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How a 5’8″ Undrafted Winger Defied the Odds to Become an NHL Legend

“I felt like my days were numbered in the NHL.”

Martin St. Louis has one of the best underdog stories in NHL history
Credit-AP/Joker Mag

“To face as much (adversity) and end up going to the Hall of Fame…I don’t think you’ll see that again.”

They say that it’s not the size of the dog in the fight but the size of the fight in the dog.

While Martin St. Louis was far from a goon or enforcer in the hockey world, he certainly had to fight his way through the ranks to become one of the best players to lace up a pair of skates.

In an industry where towering figures and oversized personalities dominate the spotlight and headlines, an individual from Laval, Quebec, standing just 5 feet and 8 inches tall defied conventional wisdom.

Through sheer determination, belief in himself, and an elite skillset St. Louis became the definition of an underdog turned champion.

Born on June 18th, 1975, Martin St. Louis did what many Canadians do as a youngster – he joined a hockey team.

Add into that the pond hockey games and skating at a rink that was just two hundred yards from his house, St. Louis was able to channel his imagination of playing with or against his hockey heroes Mats Naslund, Wayne Gretzky, and Mario Lemieux virtually any time he wanted.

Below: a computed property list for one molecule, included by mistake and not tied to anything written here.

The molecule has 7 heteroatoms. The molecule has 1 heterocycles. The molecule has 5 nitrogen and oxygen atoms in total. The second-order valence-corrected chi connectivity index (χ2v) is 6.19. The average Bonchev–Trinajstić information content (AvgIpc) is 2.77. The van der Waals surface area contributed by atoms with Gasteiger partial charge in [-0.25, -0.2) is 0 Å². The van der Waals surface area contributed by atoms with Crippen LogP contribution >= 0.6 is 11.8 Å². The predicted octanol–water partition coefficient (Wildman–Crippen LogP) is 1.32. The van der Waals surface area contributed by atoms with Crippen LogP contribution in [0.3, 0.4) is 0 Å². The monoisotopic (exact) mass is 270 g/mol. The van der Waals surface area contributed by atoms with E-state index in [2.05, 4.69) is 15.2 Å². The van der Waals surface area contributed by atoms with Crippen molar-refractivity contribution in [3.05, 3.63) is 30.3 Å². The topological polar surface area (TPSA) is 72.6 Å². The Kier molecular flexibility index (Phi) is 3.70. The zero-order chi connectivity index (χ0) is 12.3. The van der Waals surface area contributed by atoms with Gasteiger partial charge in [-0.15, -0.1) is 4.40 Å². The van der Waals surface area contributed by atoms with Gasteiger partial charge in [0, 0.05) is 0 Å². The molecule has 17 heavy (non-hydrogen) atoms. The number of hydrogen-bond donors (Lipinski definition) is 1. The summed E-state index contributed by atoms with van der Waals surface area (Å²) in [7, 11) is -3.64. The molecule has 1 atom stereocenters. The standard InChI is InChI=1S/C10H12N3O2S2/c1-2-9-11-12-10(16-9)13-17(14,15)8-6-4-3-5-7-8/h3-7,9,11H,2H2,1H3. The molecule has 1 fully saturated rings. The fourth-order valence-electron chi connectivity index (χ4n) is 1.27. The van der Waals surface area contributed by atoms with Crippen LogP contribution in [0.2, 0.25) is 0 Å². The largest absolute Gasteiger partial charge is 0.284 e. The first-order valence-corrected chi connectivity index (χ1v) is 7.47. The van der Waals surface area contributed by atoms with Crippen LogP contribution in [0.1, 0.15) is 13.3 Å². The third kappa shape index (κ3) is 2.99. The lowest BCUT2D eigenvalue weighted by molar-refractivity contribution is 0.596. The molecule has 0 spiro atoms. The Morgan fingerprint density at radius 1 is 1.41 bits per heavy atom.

It wasn’t uncommon for Martin’s father, Normand, to arrive home at 7 am after working two jobs to see his son waiting with his skates already on, begging to go to the outdoor rink. 

Regardless of the frigid temperatures, Martin was there waiting, “Please, Dad! Please, Dad!”

Although St. Louis struggled during his bantam year of rep hockey – the first season where body checking is legal – he fought to stand out among the big boys with his skill and burning desire.

This undrafted winger who was "too small" to play in the NHL became a Hockey Hall of Famer.

At the age of 18, St. Louis suited up for coach Mike Gilligan as a member of the University of Vermont Catamounts.

While he garnered interest from nearly 30 NCAA Division I programs, he decided to attend Vermont because it was just a 2.5-hour drive for his parents to come to watch him play.

Not long after he’d gotten cut from two rep teams as a kid, St. Louis became a star attraction for the Catamounts, skating alongside future Tampa Bay teammate Eric Perrin. 

“He made that place (Gutterson Fieldhouse) electric,” Gilligan said.

“When he touched the puck, everybody would get out of their seat. I haven’t heard noise like that since.”

All-Rookie Team, First Team All-Star, All-American, NCAA scoring leader, NCAA Frozen Four, Hobey Baker Award finalist.

Considering all of the highlights on St. Louis’ resume, one would have no problem believing that an NHL team would at least give him a look after his final year of college.

That was not the case. Every team passed on Martin St. Louis in both the 1996 and ’97 NHL Draft.

Undeterred, St. Louis headed to the International Hockey League to play for the Cleveland Lumberjacks where he recorded 50 points in 56 games.

Considering that a number of former NHL players were on his team, St. Louis was not wrong in thinking, “If those guys were NHL players, I’m pretty sure I can play at that level.”

A day after participating in the IHL All-Star Game, the Calgary Flames offered St. Louis a shot at playing in the big league.

Clearly, there was a difference in the speed, knowledge, skill, and talent between the IHL and the NHL as St. Louis quickly noticed.